The notion of work-life balance has long fascinated me. As someone who studies and teaches topics related to technology and work, I find the workplace changes of the last two decades concurrently empowering and downright scary. No longer do we need to run to the office to get work done à la the Mad Men era. As I write in Message Not Received: Why Business Communication Is Broken and How to Fix It, we can work anywhere anytime—but that’s not necessarily a good thing. Technology’s tentacles reach far and wide. Where and how do we draw the line between work and leisure? How do we keep our personal lives personal? How do we decompress? And how can we ensure that work is ultimately satisfying and now overwhelming?
With these questions in mind, I recently sat down with Denise R, Green, a speaker, writer, and executive coach. We discussed her new book Work-Life Brilliance: Tools to Break Stress and Create the Life and Health You Crave. The following are excerpts from our conversation.
PS: What was your motivation for writing the book?
DG: I can’t remember a time when I didn’t feel like a book was hidden inside me. While my clients were the inspiration for the book, the motivation came from wanting to help people on a massive scale, as only books can do. I’ve been inspired and changed by books, and know how the right phrase at the right time can positively change the trajectory of someone’s life.
PS: You write about the perils of “victim mode.” Explain what you mean, why it matters, and how to reverse it.
DG: Victim mode is a place that our brain loves because it’s easy—it takes very little energy to blame other people or circumstances for our circumstances. The problem is, we become powerless to change our circumstances while in victim mode. Another problem is that it fills us with emotions like resentment, entitlement, anger, self-loathing, and regret. You can’t reach your potential while stuck in victim mode.
To reverse it, first recognize that you’re blaming something or someone. Notice the futility of that thought, and feel the emotions that come along with it. Become curious about who you’d be and how you’d feel if you accepted responsibility. If you’re blaming someone—a boss, spouse, friend, neighbor, relative, or co-worker—you get triple bonus points if you drop the resentment and forgive. Then, find your part in creating the situation and find something you can do about it. I often point my clients to Covey’s brilliant and simple “span of control” model. Instead of lamenting about things you can’t change (which is as useful as complaining about gravity), find something in your span of control that you can do to improve your situation. Then, take some small action immediately. Then take another. In this way, you build momentum and replace the ugly emotions with a sense of empowerment, pride, and possibility.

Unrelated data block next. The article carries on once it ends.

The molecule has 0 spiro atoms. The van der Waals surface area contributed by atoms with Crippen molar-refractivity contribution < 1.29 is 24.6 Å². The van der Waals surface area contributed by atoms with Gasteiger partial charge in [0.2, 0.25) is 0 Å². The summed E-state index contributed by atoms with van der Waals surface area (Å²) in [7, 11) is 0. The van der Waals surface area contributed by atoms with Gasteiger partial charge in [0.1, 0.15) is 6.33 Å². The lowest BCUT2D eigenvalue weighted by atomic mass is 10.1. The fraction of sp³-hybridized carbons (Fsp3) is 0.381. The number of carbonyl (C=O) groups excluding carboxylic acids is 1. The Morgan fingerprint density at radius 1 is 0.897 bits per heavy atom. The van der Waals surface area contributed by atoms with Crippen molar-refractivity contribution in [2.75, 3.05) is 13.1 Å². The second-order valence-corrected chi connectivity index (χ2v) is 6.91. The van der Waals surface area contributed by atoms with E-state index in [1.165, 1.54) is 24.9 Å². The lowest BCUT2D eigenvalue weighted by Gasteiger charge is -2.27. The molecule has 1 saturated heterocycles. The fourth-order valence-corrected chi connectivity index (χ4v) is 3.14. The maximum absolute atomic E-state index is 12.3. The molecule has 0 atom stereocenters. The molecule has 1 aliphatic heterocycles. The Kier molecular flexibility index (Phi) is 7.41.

PS: You are not a fan of “should-do’s”? Why not?
DG: That’s an understatement! My clients often call me the “should police.” Anytime I hear the word should, I know that someone is debating reality, expecting to win the argument. What good does it do to tell yourself that someone should do something? Do they ever magically do it? Our should stories fill us with guilt when we tell them about ourselves (“I should lose weight”), and resentment when we tell them about others (“He should help with the dishes”). Who would you be if you dropped the shoulds about others? Who would you be if you dropped the shoulds about yourself and honestly assessed how you got where you are? Ask yourself the question with kindness instead of judgment.
I take my coaching clients and workshop participants through the “should do” exercise that’s in the book. Once they’ve done the life satisfaction assessment and are clear on their priorities and values, I have them go back and pick only one thing from their should do list and upgrade it to a must do. Then I have them cross out all other should do’s. You can hear people sigh with relief and see them go from a tense expression to a relaxed smile. As I say in the book, shoulds don’t get done. They only make us feel like crap.
PS: Talk to me about the import of daily routines?
DG: We’ve all heard that “we are what we eat.” I believe that we are what we repeat. We all have unintentional routines that may include eating too much sugar, sitting too long, complaining, worrying, and blaming. But we can create intentional daily routines that help us become our best version of ourselves. Any person who lives a brilliantly integrated life with wonderful health, emotions, thoughts, and relationships has routines that paved the way. For example, daily meditation can help calm our nervous system and become more aware of our thoughts. Gratitude practice helps our emotional state. Calling a friend or family member regularly helps us build nurturing connections. And exercising daily helps us feel more energized, calm, and confident.